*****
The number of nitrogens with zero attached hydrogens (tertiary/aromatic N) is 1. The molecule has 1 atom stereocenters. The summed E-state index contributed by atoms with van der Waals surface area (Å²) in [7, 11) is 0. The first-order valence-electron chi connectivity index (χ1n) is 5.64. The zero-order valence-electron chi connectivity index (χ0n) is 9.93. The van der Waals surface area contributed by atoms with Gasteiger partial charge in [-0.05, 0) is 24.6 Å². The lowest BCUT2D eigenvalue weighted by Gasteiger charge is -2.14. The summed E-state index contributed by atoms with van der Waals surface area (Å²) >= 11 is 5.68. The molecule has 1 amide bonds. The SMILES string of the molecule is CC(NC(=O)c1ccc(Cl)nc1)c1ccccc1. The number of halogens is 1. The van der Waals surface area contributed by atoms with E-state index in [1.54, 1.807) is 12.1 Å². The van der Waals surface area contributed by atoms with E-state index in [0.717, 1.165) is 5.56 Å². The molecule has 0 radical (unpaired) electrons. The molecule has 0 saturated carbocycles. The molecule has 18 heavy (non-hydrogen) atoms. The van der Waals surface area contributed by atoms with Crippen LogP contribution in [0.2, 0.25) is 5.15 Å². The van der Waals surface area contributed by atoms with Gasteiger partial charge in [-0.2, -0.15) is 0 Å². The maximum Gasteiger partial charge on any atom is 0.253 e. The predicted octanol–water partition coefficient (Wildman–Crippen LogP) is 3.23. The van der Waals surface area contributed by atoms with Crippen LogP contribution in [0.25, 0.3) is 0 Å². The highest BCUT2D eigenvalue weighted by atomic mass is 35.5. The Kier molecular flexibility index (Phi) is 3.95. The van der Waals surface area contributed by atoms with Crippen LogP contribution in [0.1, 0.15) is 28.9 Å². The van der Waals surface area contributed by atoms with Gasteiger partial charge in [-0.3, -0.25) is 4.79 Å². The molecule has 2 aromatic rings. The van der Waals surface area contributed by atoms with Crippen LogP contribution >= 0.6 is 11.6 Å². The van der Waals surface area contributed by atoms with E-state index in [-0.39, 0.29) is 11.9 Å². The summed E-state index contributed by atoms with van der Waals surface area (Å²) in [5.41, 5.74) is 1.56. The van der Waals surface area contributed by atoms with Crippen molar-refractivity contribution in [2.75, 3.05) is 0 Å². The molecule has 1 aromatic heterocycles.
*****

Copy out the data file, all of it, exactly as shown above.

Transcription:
The number of nitrogens with zero attached hydrogens (tertiary/aromatic N) is 1. The molecule has 1 atom stereocenters. The summed E-state index contributed by atoms with van der Waals surface area (Å²) in [7, 11) is 0. The first-order valence-electron chi connectivity index (χ1n) is 5.64. The zero-order valence-electron chi connectivity index (χ0n) is 9.93. The van der Waals surface area contributed by atoms with Gasteiger partial charge in [-0.05, 0) is 24.6 Å². The lowest BCUT2D eigenvalue weighted by Gasteiger charge is -2.14. The summed E-state index contributed by atoms with van der Waals surface area (Å²) >= 11 is 5.68. The molecule has 1 amide bonds. The SMILES string of the molecule is CC(NC(=O)c1ccc(Cl)nc1)c1ccccc1. The number of halogens is 1. The van der Waals surface area contributed by atoms with E-state index in [1.54, 1.807) is 12.1 Å². The van der Waals surface area contributed by atoms with E-state index in [0.717, 1.165) is 5.56 Å². The molecule has 0 radical (unpaired) electrons. The molecule has 0 saturated carbocycles. The molecule has 18 heavy (non-hydrogen) atoms. The van der Waals surface area contributed by atoms with Crippen LogP contribution in [0.2, 0.25) is 5.15 Å². The van der Waals surface area contributed by atoms with Gasteiger partial charge in [-0.2, -0.15) is 0 Å². The maximum Gasteiger partial charge on any atom is 0.253 e. The predicted octanol–water partition coefficient (Wildman–Crippen LogP) is 3.23. The van der Waals surface area contributed by atoms with Crippen LogP contribution in [0.25, 0.3) is 0 Å². The highest BCUT2D eigenvalue weighted by atomic mass is 35.5. The Kier molecular flexibility index (Phi) is 3.95. The van der Waals surface area contributed by atoms with Crippen LogP contribution in [0.1, 0.15) is 28.9 Å². The van der Waals surface area contributed by atoms with Gasteiger partial charge in [-0.3, -0.25) is 4.79 Å². The molecule has 2 aromatic rings. The van der Waals surface area contributed by atoms with Crippen LogP contribution >= 0.6 is 11.6 Å². The van der Waals surface area contributed by atoms with E-state index in [-0.39, 0.29) is 11.9 Å². The summed E-state index contributed by atoms with van der Waals surface area (Å²) in [5.41, 5.74) is 1.56. The van der Waals surface area contributed by atoms with Crippen molar-refractivity contribution in [2.75, 3.05) is 0 Å². The molecule has 1 aromatic heterocycles.